Samurai Women Warriors Of Japan: Pictures, Costume, Clothing Of Women In Feudal Japan. Amazing unknown stories about Samurai Girls and How these female Samurai protected their House and Family.
These Fantastic stories on female Samurai are going to come as a mind-blasting surprise to you. Most people have an image (made in Hollywood) of the delicate Japanese women in these times.
Of course, the main role of Japanese women at that time was to raise a family and support their husbands. But since these women lived in an unusual time, they received good training in the use of the Japanese Samurai sword.
Some background info-the culture of Japan is very, very traditional. More traditional than almost any other country. Even today it is a male-dominated culture. But there have always been legends. These female samurai girls were documented in Japanese Art, paintings, and in the Kabuki Theater.
How Come Samurai Women Used Japanese Samurai Swords?
How come women at the time knew how to use the Samurai sword? Apparently, they had to defend themselves and their kids in case their home was captured by the enemy. Samurai women were expected to fight till the end and die with honor, just like the men. Some women Samurai also served as Ninja Samurai: going into enemy castles as dancers or servants. They were very successful since nobody suspected them.
See More: Ninja Samurai
Fantastic New Discoveries About Female Samurai Girls
Nakano Takeko was one of the legendary Samurai women. She was the daughter of an Aizu district official. Aizu women were taught the same values as any Samurai Japanese warrior.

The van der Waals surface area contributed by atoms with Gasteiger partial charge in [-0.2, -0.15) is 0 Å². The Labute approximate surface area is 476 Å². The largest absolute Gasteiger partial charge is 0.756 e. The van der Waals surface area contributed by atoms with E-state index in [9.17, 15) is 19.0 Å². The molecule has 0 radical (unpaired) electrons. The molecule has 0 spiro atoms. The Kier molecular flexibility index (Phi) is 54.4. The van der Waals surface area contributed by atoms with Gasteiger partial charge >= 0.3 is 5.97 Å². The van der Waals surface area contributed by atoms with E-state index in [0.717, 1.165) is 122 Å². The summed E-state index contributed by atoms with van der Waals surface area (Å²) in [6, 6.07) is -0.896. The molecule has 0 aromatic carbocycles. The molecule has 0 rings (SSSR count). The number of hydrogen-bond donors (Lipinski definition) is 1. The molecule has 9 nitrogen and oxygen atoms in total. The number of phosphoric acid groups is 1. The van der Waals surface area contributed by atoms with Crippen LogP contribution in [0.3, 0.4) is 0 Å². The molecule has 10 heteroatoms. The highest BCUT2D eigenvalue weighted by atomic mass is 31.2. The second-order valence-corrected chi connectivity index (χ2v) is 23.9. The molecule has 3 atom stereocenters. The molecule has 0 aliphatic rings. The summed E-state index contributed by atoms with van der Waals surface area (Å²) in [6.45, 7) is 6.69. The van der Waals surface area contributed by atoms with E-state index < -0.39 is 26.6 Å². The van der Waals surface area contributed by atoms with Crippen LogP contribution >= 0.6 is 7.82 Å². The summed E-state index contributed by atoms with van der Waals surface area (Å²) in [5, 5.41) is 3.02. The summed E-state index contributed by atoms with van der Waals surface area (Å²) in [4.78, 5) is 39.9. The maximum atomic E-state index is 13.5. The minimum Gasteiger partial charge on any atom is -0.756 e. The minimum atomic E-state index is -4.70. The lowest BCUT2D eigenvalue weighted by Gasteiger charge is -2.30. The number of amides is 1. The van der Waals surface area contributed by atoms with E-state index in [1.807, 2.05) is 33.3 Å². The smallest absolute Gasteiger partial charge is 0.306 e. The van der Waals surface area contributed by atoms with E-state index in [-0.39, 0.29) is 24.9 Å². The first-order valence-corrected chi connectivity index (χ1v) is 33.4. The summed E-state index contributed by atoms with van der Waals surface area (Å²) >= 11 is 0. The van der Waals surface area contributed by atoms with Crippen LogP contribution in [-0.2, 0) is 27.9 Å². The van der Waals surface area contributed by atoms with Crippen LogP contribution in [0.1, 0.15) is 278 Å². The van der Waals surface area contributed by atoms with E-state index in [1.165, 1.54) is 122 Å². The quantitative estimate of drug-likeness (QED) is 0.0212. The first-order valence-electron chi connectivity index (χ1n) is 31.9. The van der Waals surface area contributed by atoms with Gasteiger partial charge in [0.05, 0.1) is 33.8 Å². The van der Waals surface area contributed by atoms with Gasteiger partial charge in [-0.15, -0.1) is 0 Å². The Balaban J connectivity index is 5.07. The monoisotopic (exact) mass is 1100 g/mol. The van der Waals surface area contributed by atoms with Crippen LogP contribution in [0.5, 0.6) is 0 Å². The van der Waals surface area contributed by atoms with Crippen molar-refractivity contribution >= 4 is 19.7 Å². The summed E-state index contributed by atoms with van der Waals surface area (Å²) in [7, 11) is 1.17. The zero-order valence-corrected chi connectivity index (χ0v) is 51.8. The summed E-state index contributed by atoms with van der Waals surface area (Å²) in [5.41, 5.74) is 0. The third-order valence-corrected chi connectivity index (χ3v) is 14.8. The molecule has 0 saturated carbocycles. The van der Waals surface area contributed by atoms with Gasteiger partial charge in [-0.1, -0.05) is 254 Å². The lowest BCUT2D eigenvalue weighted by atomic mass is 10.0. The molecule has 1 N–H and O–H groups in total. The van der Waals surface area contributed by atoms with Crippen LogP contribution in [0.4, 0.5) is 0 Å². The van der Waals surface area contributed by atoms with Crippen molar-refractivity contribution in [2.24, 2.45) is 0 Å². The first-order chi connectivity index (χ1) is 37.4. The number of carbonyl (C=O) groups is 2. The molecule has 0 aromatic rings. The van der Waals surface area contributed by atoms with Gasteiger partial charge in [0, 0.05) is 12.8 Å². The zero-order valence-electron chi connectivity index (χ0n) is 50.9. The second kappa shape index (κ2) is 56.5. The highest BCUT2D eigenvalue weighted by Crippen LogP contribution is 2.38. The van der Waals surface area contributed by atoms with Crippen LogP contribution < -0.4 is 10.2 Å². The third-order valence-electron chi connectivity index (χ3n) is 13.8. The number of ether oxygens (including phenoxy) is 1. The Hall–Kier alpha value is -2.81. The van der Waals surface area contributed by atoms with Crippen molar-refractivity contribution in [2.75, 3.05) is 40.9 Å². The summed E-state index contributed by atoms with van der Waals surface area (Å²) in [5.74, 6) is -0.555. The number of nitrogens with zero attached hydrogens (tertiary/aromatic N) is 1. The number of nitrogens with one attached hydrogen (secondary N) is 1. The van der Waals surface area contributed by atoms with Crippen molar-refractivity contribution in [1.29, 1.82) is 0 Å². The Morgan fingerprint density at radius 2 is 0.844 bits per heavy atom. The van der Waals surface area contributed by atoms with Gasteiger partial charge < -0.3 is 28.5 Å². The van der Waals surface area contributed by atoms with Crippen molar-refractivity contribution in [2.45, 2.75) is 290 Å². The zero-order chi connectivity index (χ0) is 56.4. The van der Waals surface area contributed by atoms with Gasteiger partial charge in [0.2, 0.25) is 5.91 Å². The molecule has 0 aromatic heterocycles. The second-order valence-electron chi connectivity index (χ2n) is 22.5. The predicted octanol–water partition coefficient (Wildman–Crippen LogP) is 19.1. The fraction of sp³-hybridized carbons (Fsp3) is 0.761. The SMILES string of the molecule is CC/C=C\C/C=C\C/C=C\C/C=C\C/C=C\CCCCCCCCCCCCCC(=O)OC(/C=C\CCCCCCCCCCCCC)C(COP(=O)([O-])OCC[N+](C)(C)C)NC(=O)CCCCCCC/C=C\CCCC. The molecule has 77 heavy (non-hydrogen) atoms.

They were taught to protect themselves, their family, and their daimyo-feudal lord. She was brave and skillful as any Japanese warrior. She was very good with ancient Japanese samurai swords. She was also considered a very skilled rider.
During the Battle of Aizu, Nakano Takeko led the female Samurai against the Emperor’s forces. During the fighting, she entered enemy lines and killed many warriors. According to the Bushido code of the Samurai, surrender is unthinkable. That’s why when she was shot in the chest, her sister Yuko cut Nakano’s head off, as they had previously agreed on.
See More: Bushido Code Of The Samurai Warrior
Yamakawa Futaba was the daughter and the wife of Shogun officials in Aizu. She was trained to fight. She participated in the defense of Tsuruga Castle against the Emperor’s forces.
When the battle was lost, many of the warriors committed seppuku–the famous Ritual of suicide. Yamakawa Futaba survived and became a leader and public speaker on the subject of education for women in Japan.
See Also: History Of The Samurai: Bushido Code of the Samurai signed with the Samurai’s blood and Cool Samurai Armor and costumes
Samurai History In Feudal Japan
1868 was an important year in the history of Japan. The new emperor Meiji was only 16 years old, but he set Japan on a course of modernization that would transform Ancient Japan from a feudal society to an industrialized nation in only a few years. ‘The Last Samurai’ movie focuses on the rebellion of the Japanese warriors, who were devoted to the Samurai culture and rejected the Westernized policy and use of guns.
The Shogun forces surrendered Edo (Tokyo) in May 1868, but they still were in power in the north of Japan.
The feudal system was eliminated. By initiating compulsory military service the warriors were left without a position for the first time in the Ancient Japanese Culture.
Unfortunately, these fantastic female Samurai women were largely forgotten.